The time-worn way of zipping up a house when you tire of the look is to redecorate — move the furniture around, replace the curtains, or change the paint colors.

Why not approach it from a different angle and add some unusual architectural elements? There are a myriad of online sources available to purchase new pilasters, columns, doors, fireplace surrounds, mantels, etc. They are all fine but without professionally distressing them they still look, well . . . . new. There is nothing like vintage items to bring depth and layers to a house. An architectural salvage yard is just the ticket to find that one-of-a-kind feature that stands apart and tells a story.

Recently, I had the opportunity to visit three such establishments in New England. If you desire quirky architectural object d’art, the eye candy that these places provide is almost better than a trip to a museum. And, even better, you can buy the stuff you fall in love with. Try that at the Metropolitan Museum of Art or the Louvre. Most of the objects have been removed from houses that are to be torn down or remodeled. Re-purposing them for another life keeps beautiful things out of the landfill and is “green” to boot. You will feel down right self righteous bringing home one of these treasures to grace your home.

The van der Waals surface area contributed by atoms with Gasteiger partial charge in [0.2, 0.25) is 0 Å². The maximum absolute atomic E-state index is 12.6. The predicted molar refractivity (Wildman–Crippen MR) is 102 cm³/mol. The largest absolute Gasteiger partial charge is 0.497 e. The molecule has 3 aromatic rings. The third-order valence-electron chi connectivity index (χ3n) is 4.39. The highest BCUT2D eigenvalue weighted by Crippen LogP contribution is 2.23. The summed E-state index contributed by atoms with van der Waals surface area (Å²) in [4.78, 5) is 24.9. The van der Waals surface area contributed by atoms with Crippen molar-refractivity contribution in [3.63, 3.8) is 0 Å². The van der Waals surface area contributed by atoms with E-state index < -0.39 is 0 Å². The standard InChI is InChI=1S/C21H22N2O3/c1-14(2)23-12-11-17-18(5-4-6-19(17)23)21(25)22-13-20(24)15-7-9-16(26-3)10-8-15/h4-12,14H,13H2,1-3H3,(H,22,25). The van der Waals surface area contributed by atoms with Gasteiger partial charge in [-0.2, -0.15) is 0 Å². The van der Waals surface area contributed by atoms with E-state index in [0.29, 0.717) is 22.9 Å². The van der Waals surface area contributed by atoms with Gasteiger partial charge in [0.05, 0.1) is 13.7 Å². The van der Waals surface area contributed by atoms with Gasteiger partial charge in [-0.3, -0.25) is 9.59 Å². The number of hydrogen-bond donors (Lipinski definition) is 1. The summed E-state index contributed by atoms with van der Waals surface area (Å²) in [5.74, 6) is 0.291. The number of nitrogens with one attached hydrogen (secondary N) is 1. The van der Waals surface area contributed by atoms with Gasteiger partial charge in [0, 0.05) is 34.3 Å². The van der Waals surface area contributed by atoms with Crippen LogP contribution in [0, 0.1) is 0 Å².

Here are a few items that you will never find duplicated by a neighbor who shops at Target.

“Warm Ye in Friendship” mantel detail

Classical beefcake

Lanterns

“Dark Shadows” doors

Curvaceous corbel

Corinthian kitsch

Electric blue

Links to some New England salvage yards:  Restoration Resources, Nor’East Architectural Salvage, and Architectural Salvage, Inc.

Click on any photo to enlarge.

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